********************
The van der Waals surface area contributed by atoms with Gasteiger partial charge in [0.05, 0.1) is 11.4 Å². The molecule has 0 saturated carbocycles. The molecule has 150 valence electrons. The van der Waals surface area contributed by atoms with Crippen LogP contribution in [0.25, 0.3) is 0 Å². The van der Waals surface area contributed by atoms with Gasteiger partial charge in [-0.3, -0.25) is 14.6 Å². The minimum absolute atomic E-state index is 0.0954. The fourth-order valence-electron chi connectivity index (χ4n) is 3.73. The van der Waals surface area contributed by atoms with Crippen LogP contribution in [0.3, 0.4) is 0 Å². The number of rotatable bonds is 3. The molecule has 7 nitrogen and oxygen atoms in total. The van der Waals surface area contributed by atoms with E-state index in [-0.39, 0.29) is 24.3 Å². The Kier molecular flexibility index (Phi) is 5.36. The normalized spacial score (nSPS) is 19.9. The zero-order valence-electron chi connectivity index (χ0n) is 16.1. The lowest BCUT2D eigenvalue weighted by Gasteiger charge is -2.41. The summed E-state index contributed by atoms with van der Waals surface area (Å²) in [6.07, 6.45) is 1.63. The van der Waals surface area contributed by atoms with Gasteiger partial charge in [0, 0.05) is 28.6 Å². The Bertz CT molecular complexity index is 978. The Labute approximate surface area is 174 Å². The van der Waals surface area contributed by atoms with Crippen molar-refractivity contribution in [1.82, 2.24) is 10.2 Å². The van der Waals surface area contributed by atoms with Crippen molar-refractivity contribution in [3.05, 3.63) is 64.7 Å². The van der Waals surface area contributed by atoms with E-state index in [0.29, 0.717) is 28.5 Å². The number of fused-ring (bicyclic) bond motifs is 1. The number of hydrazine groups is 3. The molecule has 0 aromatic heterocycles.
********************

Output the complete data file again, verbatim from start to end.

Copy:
The van der Waals surface area contributed by atoms with Gasteiger partial charge in [0.05, 0.1) is 11.4 Å². The molecule has 0 saturated carbocycles. The molecule has 150 valence electrons. The van der Waals surface area contributed by atoms with Crippen LogP contribution in [0.25, 0.3) is 0 Å². The van der Waals surface area contributed by atoms with Gasteiger partial charge in [-0.3, -0.25) is 14.6 Å². The minimum absolute atomic E-state index is 0.0954. The fourth-order valence-electron chi connectivity index (χ4n) is 3.73. The van der Waals surface area contributed by atoms with Crippen LogP contribution in [0.3, 0.4) is 0 Å². The number of rotatable bonds is 3. The molecule has 7 nitrogen and oxygen atoms in total. The van der Waals surface area contributed by atoms with E-state index in [-0.39, 0.29) is 24.3 Å². The Kier molecular flexibility index (Phi) is 5.36. The normalized spacial score (nSPS) is 19.9. The zero-order valence-electron chi connectivity index (χ0n) is 16.1. The lowest BCUT2D eigenvalue weighted by Gasteiger charge is -2.41. The summed E-state index contributed by atoms with van der Waals surface area (Å²) in [6.07, 6.45) is 1.63. The van der Waals surface area contributed by atoms with Gasteiger partial charge in [0, 0.05) is 28.6 Å². The Bertz CT molecular complexity index is 978. The Labute approximate surface area is 174 Å². The van der Waals surface area contributed by atoms with Crippen molar-refractivity contribution in [1.82, 2.24) is 10.2 Å². The van der Waals surface area contributed by atoms with Crippen molar-refractivity contribution in [3.05, 3.63) is 64.7 Å². The van der Waals surface area contributed by atoms with E-state index in [0.29, 0.717) is 28.5 Å². The number of fused-ring (bicyclic) bond motifs is 1. The number of hydrazine groups is 3. The molecule has 0 aromatic heterocycles.